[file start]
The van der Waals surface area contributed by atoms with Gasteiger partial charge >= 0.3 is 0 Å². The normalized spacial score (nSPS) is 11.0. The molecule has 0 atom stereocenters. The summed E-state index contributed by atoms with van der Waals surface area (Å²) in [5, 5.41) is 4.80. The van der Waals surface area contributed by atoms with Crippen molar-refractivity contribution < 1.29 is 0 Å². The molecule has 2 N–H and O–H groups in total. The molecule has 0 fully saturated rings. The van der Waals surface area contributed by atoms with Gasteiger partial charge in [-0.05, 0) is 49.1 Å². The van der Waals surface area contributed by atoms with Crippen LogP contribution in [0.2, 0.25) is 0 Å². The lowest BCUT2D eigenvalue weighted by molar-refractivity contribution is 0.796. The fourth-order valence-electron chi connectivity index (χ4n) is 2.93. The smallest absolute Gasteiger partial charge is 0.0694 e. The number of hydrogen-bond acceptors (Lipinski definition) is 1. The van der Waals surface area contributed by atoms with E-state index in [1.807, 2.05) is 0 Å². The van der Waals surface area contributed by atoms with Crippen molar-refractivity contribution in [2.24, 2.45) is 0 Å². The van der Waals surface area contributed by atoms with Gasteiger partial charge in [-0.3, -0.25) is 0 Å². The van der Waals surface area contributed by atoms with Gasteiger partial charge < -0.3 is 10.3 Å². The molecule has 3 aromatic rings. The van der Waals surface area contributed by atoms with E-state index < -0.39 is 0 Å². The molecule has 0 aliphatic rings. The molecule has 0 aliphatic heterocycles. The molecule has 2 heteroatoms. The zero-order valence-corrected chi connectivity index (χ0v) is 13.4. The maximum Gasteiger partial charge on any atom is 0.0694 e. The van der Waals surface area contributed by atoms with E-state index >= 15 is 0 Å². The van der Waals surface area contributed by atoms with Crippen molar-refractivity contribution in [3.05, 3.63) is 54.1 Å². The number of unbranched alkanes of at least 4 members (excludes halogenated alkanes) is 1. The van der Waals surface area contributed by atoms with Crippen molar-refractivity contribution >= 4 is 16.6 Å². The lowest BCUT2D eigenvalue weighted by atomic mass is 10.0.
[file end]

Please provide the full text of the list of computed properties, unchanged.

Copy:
The van der Waals surface area contributed by atoms with Gasteiger partial charge >= 0.3 is 0 Å². The normalized spacial score (nSPS) is 11.0. The molecule has 0 atom stereocenters. The summed E-state index contributed by atoms with van der Waals surface area (Å²) in [5, 5.41) is 4.80. The van der Waals surface area contributed by atoms with Crippen molar-refractivity contribution < 1.29 is 0 Å². The molecule has 2 N–H and O–H groups in total. The molecule has 0 fully saturated rings. The van der Waals surface area contributed by atoms with Gasteiger partial charge in [-0.05, 0) is 49.1 Å². The van der Waals surface area contributed by atoms with Crippen LogP contribution in [0.2, 0.25) is 0 Å². The lowest BCUT2D eigenvalue weighted by molar-refractivity contribution is 0.796. The fourth-order valence-electron chi connectivity index (χ4n) is 2.93. The smallest absolute Gasteiger partial charge is 0.0694 e. The number of hydrogen-bond acceptors (Lipinski definition) is 1. The van der Waals surface area contributed by atoms with E-state index in [1.807, 2.05) is 0 Å². The van der Waals surface area contributed by atoms with Crippen molar-refractivity contribution in [2.24, 2.45) is 0 Å². The van der Waals surface area contributed by atoms with Gasteiger partial charge in [-0.3, -0.25) is 0 Å². The van der Waals surface area contributed by atoms with Gasteiger partial charge < -0.3 is 10.3 Å². The molecule has 3 aromatic rings. The van der Waals surface area contributed by atoms with E-state index < -0.39 is 0 Å². The molecule has 0 aliphatic rings. The molecule has 0 aliphatic heterocycles. The molecule has 2 heteroatoms. The zero-order valence-corrected chi connectivity index (χ0v) is 13.4. The maximum Gasteiger partial charge on any atom is 0.0694 e. The van der Waals surface area contributed by atoms with E-state index >= 15 is 0 Å². The van der Waals surface area contributed by atoms with Crippen molar-refractivity contribution in [3.05, 3.63) is 54.1 Å². The number of unbranched alkanes of at least 4 members (excludes halogenated alkanes) is 1. The van der Waals surface area contributed by atoms with Crippen molar-refractivity contribution >= 4 is 16.6 Å². The lowest BCUT2D eigenvalue weighted by atomic mass is 10.0.